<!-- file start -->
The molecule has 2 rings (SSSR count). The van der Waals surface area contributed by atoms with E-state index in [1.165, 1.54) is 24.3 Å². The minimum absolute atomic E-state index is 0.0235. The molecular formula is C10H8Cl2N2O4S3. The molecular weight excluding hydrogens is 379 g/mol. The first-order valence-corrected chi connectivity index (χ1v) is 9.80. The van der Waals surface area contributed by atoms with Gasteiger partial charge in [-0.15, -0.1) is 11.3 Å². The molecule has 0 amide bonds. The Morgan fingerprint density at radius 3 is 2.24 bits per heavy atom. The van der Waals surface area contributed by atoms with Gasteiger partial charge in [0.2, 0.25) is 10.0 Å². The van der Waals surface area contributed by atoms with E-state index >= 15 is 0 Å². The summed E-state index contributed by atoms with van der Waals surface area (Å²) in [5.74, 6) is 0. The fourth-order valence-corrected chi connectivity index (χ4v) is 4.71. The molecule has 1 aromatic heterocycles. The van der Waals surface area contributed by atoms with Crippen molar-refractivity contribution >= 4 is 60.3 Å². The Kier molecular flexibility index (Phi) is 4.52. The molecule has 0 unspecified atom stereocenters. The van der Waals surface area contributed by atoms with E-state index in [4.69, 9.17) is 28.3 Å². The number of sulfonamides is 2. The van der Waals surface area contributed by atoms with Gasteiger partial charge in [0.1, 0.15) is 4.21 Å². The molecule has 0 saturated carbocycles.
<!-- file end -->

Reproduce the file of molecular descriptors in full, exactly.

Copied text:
The molecule has 2 rings (SSSR count). The van der Waals surface area contributed by atoms with E-state index in [1.165, 1.54) is 24.3 Å². The minimum absolute atomic E-state index is 0.0235. The molecular formula is C10H8Cl2N2O4S3. The molecular weight excluding hydrogens is 379 g/mol. The first-order valence-corrected chi connectivity index (χ1v) is 9.80. The van der Waals surface area contributed by atoms with Gasteiger partial charge in [-0.15, -0.1) is 11.3 Å². The molecule has 0 amide bonds. The Morgan fingerprint density at radius 3 is 2.24 bits per heavy atom. The van der Waals surface area contributed by atoms with Gasteiger partial charge in [0.2, 0.25) is 10.0 Å². The van der Waals surface area contributed by atoms with E-state index >= 15 is 0 Å². The summed E-state index contributed by atoms with van der Waals surface area (Å²) in [5.74, 6) is 0. The fourth-order valence-corrected chi connectivity index (χ4v) is 4.71. The molecule has 1 aromatic heterocycles. The van der Waals surface area contributed by atoms with Crippen molar-refractivity contribution >= 4 is 60.3 Å². The Kier molecular flexibility index (Phi) is 4.52. The molecule has 0 unspecified atom stereocenters. The van der Waals surface area contributed by atoms with E-state index in [4.69, 9.17) is 28.3 Å². The number of sulfonamides is 2. The van der Waals surface area contributed by atoms with Gasteiger partial charge in [0.1, 0.15) is 4.21 Å². The molecule has 0 saturated carbocycles.